Sliced Like Sushi: Collectively Improving Health
Self-advocate Heidi Myhre pictured in 2014 greeting the Americans with Disabilities Act Road to Freedom bus tour in St. Paul, Minnesota.
Heidi Myhre pictured in 2014 greeting the Americans with Disabilities Act Road to Freedom bus tour in St. Paul, Minnesota.
Meeting with a group of health professionals recently, self-advocate Heidi Myhre (pictured in 2014 greeting the Americans with Disabilities Act Road to Freedom bus tour in St. Paul, Minnesota) shared her frustrations about dealing with doctors and nurses. Some are creative and work hard to understand her health concerns in context with her multiple disabilities, but many have discounted those disabilities entirely and focus only on the concern she presents in the office on a given day.
To her, the experience is like being cut into pieces of sushi, she told the health professionals. Little wonder, perhaps, that research shows people with intellectual and developmental disabilities have poorer mental and overall health than those without IDD.
“The system wants to separate you, but I come as a whole,” said Myhre, a longtime disability rights activist from Minnesota, who lives with learning, hearing, and other disabilities. “When I come in the room, I come with all my disabilities.”
Under a new five-year, $1.75 million grant from the U.S. Department of Health and Human Services Administration on Community Living, a diverse consortium will create curricula and training for health professionals working with people with IDD, like Myhre.
Led by Rush University and including University of Minnesota’s Institute on Community Integration, the consortium, Partnering to Transform Health Outcomes with Persons with Intellectual Disabilities and Developmental Disabilities, will use a framework known as the Collective Impact Model to develop the training in a structured, collaborative process among diverse stakeholders, with the goal of expanding the training to 15,000 students across more than 30 medical, nursing, occupational therapy, and other professional education programs.
ICI will help develop the training curriculum and evaluate outcomes of its implementation. Other core partners are the Golisano Institute for Developmental Disability Nursing at St. John Fisher College, University of Illinois at Chicago, and Villanova University’s M. Louise Fitzpatrick College of Nursing. In addition to their own health educators, the partners will involve Myhre and other self-advocates, community organizations, accreditation experts, and others to develop the training.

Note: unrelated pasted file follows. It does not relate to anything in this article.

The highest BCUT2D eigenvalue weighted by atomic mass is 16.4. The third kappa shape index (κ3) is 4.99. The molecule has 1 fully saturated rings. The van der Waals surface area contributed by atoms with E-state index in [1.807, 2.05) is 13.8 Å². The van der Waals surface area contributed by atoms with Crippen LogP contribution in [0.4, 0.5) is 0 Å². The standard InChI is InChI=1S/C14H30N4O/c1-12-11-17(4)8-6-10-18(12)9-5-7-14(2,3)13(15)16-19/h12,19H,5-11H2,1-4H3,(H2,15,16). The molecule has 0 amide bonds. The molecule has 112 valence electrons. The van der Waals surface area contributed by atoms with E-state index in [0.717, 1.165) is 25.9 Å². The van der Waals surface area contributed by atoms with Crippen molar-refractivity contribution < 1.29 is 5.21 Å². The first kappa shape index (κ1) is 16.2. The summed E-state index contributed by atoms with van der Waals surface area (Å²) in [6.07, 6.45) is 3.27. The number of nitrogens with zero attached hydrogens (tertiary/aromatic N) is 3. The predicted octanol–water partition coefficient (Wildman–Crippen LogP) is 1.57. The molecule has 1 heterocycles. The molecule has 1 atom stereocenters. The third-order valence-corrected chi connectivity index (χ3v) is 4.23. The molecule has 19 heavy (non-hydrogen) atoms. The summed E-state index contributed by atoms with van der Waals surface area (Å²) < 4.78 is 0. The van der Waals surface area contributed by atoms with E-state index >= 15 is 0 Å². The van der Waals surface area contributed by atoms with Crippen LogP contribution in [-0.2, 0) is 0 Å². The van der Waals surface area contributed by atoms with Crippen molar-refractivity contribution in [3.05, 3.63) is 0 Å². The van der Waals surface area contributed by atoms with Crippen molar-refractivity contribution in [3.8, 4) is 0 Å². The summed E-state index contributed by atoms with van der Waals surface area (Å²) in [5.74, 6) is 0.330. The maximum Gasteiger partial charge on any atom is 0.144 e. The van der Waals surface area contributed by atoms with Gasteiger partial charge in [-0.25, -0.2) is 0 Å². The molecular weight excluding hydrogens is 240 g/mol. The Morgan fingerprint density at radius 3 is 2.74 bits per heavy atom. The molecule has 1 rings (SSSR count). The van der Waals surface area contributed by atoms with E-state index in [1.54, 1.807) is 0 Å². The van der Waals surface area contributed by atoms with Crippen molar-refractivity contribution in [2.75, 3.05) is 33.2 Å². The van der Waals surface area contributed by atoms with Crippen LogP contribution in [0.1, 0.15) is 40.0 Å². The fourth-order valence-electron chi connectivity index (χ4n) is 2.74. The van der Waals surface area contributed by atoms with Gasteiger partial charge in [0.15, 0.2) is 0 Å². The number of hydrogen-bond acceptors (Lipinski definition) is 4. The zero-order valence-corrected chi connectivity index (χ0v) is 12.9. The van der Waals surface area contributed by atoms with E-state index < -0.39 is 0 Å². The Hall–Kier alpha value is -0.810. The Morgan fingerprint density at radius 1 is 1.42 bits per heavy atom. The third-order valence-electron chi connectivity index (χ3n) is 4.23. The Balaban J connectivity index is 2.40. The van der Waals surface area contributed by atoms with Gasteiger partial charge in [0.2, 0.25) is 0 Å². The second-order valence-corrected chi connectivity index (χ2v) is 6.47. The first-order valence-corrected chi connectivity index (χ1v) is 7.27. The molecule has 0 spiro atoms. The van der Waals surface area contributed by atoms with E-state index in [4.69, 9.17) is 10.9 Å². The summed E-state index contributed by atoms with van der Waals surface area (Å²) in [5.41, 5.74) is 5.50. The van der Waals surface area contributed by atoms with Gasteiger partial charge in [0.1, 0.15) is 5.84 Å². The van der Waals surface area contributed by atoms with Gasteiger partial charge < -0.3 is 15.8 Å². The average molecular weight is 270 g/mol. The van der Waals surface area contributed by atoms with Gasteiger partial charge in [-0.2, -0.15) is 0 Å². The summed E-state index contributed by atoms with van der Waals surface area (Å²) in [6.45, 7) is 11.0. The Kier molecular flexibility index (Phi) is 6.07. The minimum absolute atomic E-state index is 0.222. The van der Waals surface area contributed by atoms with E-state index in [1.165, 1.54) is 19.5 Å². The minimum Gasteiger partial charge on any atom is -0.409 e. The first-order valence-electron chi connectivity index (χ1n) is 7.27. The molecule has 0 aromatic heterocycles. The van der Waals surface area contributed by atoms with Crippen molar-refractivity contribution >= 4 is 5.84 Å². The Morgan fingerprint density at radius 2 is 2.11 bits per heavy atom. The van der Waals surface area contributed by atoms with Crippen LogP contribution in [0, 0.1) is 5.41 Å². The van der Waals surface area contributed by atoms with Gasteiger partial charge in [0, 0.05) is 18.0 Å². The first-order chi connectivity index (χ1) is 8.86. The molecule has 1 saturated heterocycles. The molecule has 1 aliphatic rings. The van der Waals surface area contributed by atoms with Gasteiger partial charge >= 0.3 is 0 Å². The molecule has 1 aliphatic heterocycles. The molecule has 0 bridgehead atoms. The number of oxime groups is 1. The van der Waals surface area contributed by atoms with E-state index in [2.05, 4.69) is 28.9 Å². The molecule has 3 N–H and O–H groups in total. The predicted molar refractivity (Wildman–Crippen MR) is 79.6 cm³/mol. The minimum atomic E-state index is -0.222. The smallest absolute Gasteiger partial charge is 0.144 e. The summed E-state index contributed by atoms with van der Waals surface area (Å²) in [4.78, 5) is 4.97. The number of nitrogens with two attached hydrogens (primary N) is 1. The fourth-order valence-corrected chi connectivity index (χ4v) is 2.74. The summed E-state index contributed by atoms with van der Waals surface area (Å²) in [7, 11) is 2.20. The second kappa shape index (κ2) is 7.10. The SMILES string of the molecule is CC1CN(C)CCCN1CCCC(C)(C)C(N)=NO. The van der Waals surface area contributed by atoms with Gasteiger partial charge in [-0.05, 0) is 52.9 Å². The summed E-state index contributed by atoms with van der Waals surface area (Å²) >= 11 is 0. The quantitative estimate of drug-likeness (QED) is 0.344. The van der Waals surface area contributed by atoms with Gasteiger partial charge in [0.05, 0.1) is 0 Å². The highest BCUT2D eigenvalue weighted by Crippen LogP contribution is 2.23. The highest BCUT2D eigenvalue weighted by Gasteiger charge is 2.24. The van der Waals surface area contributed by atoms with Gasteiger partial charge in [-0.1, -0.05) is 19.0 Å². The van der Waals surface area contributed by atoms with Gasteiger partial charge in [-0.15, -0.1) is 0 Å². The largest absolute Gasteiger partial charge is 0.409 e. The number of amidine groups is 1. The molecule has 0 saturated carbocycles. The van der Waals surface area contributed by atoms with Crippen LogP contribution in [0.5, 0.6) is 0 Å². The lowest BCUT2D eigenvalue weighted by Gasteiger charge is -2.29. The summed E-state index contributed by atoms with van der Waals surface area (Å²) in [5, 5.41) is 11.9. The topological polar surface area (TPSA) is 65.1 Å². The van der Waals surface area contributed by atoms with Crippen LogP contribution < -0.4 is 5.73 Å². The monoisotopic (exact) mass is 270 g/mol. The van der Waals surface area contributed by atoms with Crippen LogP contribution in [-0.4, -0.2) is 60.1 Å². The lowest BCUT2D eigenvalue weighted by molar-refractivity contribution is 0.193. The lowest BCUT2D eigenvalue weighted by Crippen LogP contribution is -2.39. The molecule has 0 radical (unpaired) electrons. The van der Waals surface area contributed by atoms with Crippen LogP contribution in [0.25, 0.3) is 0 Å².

“This project allows us to bridge the gap between applied IDD research and medical professionals in clinical settings,” said Renáta Tichá, co-director of ICI’s Research and Training Center on HCBS Outcome Measurement (RTC-OM).
The lack of content addressing people with IDD in professional health education leads to experiences like that of Myhre’s, with individuals treated as presenting problems rather than with a holistic approach, said Brian Abery, co-director of RTC-OM.
“Involving self-advocates in every facet of this work will help clinicians build better relationships with their patients with IDD,” said Abery. “Whether it’s a pharmacist giving medication instructions, or a nurse or doctor explaining treatment options, improving that relationship and communication will increase the likelihood of patients and health professionals understanding each other, which will lead to more successful treatment plans.”
Sarah Ailey, the principal investigator on the project, a professor in the Rush College of Nursing and the current President of the Alliance for Disability in Health Care Education, said the consortium will create professional education that improves results for people with IDD across a broad health spectrum.
“Increasingly, health care is pushing beyond its traditional silos,” she said.
For Myhre, progress can’t come soon enough. She said she has learned through experience how to keep asking questions until she is comfortable with her own treatment plans, but she worries about the fragmented care many people with disabilities who can’t effectively advocate for themselves still receive.
“I’m lucky to have the ability to advocate for myself and I don’t let anyone walk all over me, but we need to stand up for others,” she said. “I will bring what I know to the table to help us be creative and think about all the angles. There’s so much more they can do.”